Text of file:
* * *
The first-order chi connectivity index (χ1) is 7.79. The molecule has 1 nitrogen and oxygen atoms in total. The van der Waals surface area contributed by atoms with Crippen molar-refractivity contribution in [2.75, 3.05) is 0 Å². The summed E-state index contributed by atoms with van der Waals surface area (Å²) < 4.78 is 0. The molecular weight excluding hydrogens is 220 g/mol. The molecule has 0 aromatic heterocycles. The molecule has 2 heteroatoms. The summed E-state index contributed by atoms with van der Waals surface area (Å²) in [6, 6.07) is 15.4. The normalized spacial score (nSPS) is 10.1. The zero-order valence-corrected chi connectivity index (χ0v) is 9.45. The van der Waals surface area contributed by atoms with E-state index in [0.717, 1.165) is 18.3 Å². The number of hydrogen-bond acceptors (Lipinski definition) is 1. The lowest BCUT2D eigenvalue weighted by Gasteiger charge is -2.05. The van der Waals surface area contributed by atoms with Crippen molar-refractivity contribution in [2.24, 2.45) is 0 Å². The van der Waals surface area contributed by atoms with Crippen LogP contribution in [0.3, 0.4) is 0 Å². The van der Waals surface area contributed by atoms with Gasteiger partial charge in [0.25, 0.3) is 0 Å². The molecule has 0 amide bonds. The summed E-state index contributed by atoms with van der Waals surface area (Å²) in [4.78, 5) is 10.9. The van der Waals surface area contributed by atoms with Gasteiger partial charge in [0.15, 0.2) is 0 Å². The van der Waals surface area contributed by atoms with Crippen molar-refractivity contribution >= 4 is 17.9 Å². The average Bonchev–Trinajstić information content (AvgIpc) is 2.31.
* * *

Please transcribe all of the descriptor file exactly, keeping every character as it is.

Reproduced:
The first-order chi connectivity index (χ1) is 7.79. The molecule has 1 nitrogen and oxygen atoms in total. The van der Waals surface area contributed by atoms with Crippen molar-refractivity contribution in [2.75, 3.05) is 0 Å². The summed E-state index contributed by atoms with van der Waals surface area (Å²) < 4.78 is 0. The molecular weight excluding hydrogens is 220 g/mol. The molecule has 0 aromatic heterocycles. The molecule has 2 heteroatoms. The summed E-state index contributed by atoms with van der Waals surface area (Å²) in [6, 6.07) is 15.4. The normalized spacial score (nSPS) is 10.1. The zero-order valence-corrected chi connectivity index (χ0v) is 9.45. The van der Waals surface area contributed by atoms with E-state index in [0.717, 1.165) is 18.3 Å². The number of hydrogen-bond acceptors (Lipinski definition) is 1. The lowest BCUT2D eigenvalue weighted by Gasteiger charge is -2.05. The van der Waals surface area contributed by atoms with Crippen molar-refractivity contribution in [2.24, 2.45) is 0 Å². The van der Waals surface area contributed by atoms with Crippen LogP contribution in [0.3, 0.4) is 0 Å². The van der Waals surface area contributed by atoms with Gasteiger partial charge in [0.25, 0.3) is 0 Å². The molecule has 0 amide bonds. The summed E-state index contributed by atoms with van der Waals surface area (Å²) in [4.78, 5) is 10.9. The van der Waals surface area contributed by atoms with Gasteiger partial charge in [0.15, 0.2) is 0 Å². The van der Waals surface area contributed by atoms with Crippen molar-refractivity contribution >= 4 is 17.9 Å². The average Bonchev–Trinajstić information content (AvgIpc) is 2.31.